(Bears, Big Cats, Camels, Elephants, Marsupials, Primates [see the Primate chapter], etc., and “Working Wildlife,” such as Chipmunks, Deer, Raccoons, etc.)
ADVISORY: American Humane encourages that production request USDA inspection reports from owner compounds and training facilities prior to contracting their animals for production, and to reject those suppliers who have recent and/or repeated incidents of animal abuse and/or neglect, or other USDA violations related to animal care and treatment.
American Humane recommends that production require the animal handler to sign an affidavit stating that the handler uses only positive reinforcement techniques to train and manage animals in filmed entertainment. A copy of the affidavit shall be provided to American Humane prior to production commencing.
8-203 American Humane’s Guidelines for the Safe Use of Animals in Filmed Media apply to anyone bringing an animal to the set, including people who own or exhibit wildlife.
8-203.1 For safety and efficiency, American Humane recommends that producers hire animal handlers with experience in motion picture production, and with the wildlife required, to supply all working wildlife for production.
8-203.2 All wildlife animal handlers shall have appropriate permits that allow for the ownership and exhibition of wildlife, and they shall present this documentation to American Humane upon request.
8-203.3 Animals supplied by parties such as rehabilitation, educational and/or rescue facilities might or might not be trained working animals. These animals will be allowed to work only if they are comfortable in the filming situation, temperamentally and physically capable of doing the action required, and remain calm and free from stress.
8-203.4 Exotic animals that are underweight, overweight or otherwise not in appropriate physical or behavioral condition to perform the required work shall not be used. An animal shall not be used if, in American Humane’s judgment, the animal is not in appropriate condition and/or is not trained, prepared and conditioned to perform the required animal action.
8-203.5 When potentially dangerous exotic animals are on set, there should be at least two animal handlers present. Animal handlers must provide production with instructions for cast and crew on how to behave in the presence of such animals. The information shall be attached to the call sheet and must be conveyed to all people working with or near the animals. (Also see Industry-Wide Labor-Management Safety Committee Safety Bulletin #6, “Animal Handling Rules for the Motion Picture Industry.”)
8-204 Whenever exotic animals are used, there shall be a safety meeting, prior to filming, that includes all relevant cast and crew. American Humane shall be invited to participate in all safety meetings.
8-205 Whenever exotic animals are used, the production and/or the animal handler must have an emergency safety plan in place to prevent the escape of any wild or exotic animals and to safely recapture them, without harm to the animals, should they escape. This plan should be discussed with the American Humane Certified Animal Safety Representative before filming. In the event an animal becomes aggressive or runs off the set, production members, cast and crew shall follow the explicit instructions of the animal handlers. (See Guideline 1-36.)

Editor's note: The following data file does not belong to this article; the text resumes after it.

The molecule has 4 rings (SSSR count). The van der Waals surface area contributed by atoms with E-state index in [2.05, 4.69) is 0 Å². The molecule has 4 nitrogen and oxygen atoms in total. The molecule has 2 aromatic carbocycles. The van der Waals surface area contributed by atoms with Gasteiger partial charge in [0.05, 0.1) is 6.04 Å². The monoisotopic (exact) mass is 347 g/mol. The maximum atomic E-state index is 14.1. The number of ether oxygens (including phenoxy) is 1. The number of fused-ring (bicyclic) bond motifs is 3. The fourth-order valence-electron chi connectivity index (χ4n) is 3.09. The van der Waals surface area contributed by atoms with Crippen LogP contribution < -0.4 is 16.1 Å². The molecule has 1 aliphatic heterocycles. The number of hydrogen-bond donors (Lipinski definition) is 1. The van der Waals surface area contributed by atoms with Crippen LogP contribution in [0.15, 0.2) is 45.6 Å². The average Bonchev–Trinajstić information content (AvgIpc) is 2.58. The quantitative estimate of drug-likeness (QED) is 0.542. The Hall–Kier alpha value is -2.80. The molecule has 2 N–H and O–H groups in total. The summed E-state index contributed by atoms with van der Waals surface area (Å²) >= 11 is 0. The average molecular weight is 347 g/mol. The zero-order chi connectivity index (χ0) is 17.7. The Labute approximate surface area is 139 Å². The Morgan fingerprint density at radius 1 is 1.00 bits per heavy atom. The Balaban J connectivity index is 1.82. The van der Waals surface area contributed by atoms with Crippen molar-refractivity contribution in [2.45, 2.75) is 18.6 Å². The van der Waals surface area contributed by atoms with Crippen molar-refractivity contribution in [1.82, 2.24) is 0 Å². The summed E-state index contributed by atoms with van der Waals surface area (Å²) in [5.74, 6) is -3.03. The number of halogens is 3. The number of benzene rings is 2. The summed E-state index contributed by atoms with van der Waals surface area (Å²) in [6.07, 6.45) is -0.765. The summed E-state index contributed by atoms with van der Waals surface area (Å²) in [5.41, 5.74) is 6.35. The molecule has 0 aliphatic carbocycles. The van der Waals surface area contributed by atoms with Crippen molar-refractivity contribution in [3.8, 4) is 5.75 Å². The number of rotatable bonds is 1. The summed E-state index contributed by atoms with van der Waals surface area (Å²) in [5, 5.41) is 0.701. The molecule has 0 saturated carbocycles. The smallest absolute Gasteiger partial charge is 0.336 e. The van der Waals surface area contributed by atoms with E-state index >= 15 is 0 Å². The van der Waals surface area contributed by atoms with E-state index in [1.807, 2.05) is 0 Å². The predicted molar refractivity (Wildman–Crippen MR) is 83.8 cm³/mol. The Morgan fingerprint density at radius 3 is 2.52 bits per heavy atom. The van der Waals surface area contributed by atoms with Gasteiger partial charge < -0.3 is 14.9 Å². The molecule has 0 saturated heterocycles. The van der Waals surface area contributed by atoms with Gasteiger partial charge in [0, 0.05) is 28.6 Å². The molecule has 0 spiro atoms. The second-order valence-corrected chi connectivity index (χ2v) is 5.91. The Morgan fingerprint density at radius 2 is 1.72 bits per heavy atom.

8-206 Animals should be kept in a quiet, secluded holding area when not working on set. It should be clearly communicated to production members, cast and crew that animals are off-limits when not working. Smaller exotic animals should have a separate room that is temperature-controlled when necessary. Larger exotic animals should have a separate sheltered area that cast and crew are prohibited from visiting.
8-206.1 Exotic animals should start work within two hours of arriving on set. Long filming delays should be avoided when using exotics.
8-207 Exotic animals should only be called to set when needed for rehearsal or filming. They should not be used as stand-ins or for lighting adjustments.
8-208 Ample rehearsal time should be permitted to ensure that the animals are comfortable with their new surroundings and the action they are required to perform.
8-209 No food or beverages should be on or near the set when exotic animals are being used. Strong scents, such as perfume, should also be avoided.
8-210 Exotic animals have keen eyesight and are easily distracted. Once the animals are on set, no extraneous work and no movements of people, equipment or props should occur without the advance verbal consent of the animal handler.
8-211 Well in advance of filming, animals must be habituated to noises, smells, lights, unusual objects and movements, and special effects (e.g., smoke, explosions, fires) to be used on set.
8-212 When animals are on set during filming, once the director says, “Cut!” the cast and crew should not resume any activities until the animals are secured and under complete control of the animal handlers, and the animal handler verbally releases the set. Cast and crew should remain motionless and quiet until given the “go ahead.”
8-213 The set must be closed. The number of people on the set should be kept to an absolute minimum when animals are present.
8-214 Conversations and noise must be kept to a minimum when animals are on set. This includes two-way radio communication.